Rachel Brooke proves you don’t need to live in the south to make great southern music. Physically, she’s in Michigan, but sonically she would fit right in on Music Row in Nashville. She’s hitting the road and will stop by The Southgate House Revival on September 3 to perform with a full band. CincyMusic caught up with Rachel to find out more about how a teenage punk rocker rediscovered her roots to create some of the most bracing, engaging country music out there today.
How does it feel to be on the road and see venues opening up again?
It feels really, really good. This past year or two has been extremely hard on me, as I'm sure it has been for everyone. And it almost felt never-ending. I'm just really happy to be able to go back out and perform again. I just hope that everything stays safely open.
You grew up in a bluegrass/folk household, but you were in a punk band in your teenage years. Do you think that was a reaction/rebellion against your roots? How did you find your way back to embracing country music?
I don't remember it being a conscious rebellion, but you know, I'm sure it was at 15-16 years old. I was mad at a lot of people at that age, so I think playing in punk rock bands was a good outlet. I remember randomly hearing a Hank Williams song and remembering how much I loved the music I grew up with. It just felt like it was where my heart always was, and it was like coming home. I'm really all about my home/safety and the things that make me feel like I'm home. That's bluegrass and country to me.
Your Modern Mal songs would be right at home next to Jenny Lewis or Magnetic Fields on a “Modern Rock” station; your solo material would easily mesh with tunes by Dolly or Loretta on an “Outlaw Country” station. When a song is being born, is there ever a conscious effort to nudge it one way or another? How do you decide what goes with Modern Mal and what stays with Rachel?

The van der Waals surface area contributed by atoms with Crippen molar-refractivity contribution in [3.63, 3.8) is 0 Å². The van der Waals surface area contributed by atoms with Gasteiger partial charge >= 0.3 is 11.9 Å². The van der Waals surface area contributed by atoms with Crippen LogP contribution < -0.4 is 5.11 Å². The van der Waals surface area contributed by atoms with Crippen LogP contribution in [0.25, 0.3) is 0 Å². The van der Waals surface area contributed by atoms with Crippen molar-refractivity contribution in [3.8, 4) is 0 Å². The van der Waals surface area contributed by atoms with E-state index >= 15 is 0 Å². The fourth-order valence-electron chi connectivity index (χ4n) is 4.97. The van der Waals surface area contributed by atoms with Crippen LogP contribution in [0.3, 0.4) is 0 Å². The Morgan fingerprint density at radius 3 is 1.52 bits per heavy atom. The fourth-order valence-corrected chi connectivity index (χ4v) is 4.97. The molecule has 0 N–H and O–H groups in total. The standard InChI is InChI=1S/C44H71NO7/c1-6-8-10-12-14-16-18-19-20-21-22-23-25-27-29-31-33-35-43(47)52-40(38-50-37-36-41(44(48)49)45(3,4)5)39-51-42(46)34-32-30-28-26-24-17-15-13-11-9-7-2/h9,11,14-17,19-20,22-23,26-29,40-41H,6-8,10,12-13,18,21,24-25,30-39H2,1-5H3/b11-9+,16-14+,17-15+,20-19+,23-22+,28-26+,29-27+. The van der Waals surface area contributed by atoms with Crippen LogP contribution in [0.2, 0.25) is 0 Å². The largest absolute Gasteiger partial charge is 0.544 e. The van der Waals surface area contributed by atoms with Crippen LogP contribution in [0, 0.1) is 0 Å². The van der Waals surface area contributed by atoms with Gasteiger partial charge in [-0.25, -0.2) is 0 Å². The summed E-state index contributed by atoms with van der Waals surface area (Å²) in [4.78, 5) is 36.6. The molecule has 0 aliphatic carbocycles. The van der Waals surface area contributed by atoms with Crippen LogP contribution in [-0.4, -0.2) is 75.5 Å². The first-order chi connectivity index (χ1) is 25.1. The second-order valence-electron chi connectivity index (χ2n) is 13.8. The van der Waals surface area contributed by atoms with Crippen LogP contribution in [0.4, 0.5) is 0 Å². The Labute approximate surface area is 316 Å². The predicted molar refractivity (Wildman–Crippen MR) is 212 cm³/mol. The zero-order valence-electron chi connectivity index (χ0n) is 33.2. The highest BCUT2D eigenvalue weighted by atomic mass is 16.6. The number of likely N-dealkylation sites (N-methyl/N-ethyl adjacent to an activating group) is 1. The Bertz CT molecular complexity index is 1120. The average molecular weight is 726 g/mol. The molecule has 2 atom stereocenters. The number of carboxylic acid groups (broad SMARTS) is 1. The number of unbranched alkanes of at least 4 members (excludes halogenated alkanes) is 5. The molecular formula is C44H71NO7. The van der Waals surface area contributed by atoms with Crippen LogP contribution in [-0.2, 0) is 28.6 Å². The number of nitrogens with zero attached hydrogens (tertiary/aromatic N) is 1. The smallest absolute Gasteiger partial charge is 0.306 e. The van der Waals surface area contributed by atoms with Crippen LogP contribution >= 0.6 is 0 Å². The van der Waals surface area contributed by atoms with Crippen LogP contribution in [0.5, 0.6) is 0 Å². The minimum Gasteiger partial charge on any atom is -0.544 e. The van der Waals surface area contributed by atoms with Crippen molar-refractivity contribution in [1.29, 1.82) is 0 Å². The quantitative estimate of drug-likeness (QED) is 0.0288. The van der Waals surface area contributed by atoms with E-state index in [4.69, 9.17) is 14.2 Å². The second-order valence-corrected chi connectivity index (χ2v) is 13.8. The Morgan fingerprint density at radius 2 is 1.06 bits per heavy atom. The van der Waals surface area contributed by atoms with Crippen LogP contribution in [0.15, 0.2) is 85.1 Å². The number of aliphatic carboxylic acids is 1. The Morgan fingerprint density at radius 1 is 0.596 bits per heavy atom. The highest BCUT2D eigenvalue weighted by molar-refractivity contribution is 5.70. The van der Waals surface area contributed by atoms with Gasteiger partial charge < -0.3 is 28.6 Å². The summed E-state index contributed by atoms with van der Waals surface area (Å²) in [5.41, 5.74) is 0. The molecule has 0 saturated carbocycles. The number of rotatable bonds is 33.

I LOVE The Magnetic fields. I'm so happy you said that. But yeah, I think each song has its own personality, I guess. But when I write there is definitely a conscious effort to sway it one way or the other. I want to write the perfect country song, just as I also want to experiment with new sounds. So, If I feel like experimenting chances are it might be a Modern Mal song. And I'll always be chasing after the PERFECT country song, which ends up on the Rachel record.
You produced and played most of the instruments on “Down in the Barnyard”. As you’ve gained more experience and grown, is it easier to give up some of those duties? How does that influence the shape of the songs?
Yeah, I actually look back on that time and remember how frustrating it was to record it all myself. I will probably never do that again. I mean, I'll demo stuff but It's not easy to record yourself when you're frustrated. I am very happy giving up those responsibilities. The one good thing about that time was that I learned a lot about myself and my abilities, both with recording and instrumentation.
Jeff Tweedy once said that when Uncle Tupelo formed, the most punk rock thing you could do was pick up a banjo; country was a reaction to punk and expectations to be the next Nirvana. Later, Wilco evolved from a blend of punk/rock/country to a more experimental sound that incorporates electronics, ambitious production, and soundscapes. What would you like to experiment with in the future?
I always want to experiment. There are sooo many sounds I feel I could genuinely enjoy. Honestly, I love playing bass, and I would love to just play bass in a band. I'd also love to be a part of a concert or orchestra again. Like maybe find a community band to be a part of. I'm also considering releasing a straight up bluegrass EP just to get that out too. I'm sure that will happen eventually.
Rachel Brooke plays The Southgate House Revival Revival Room with Dead Man String Band on Friday, September 3rd.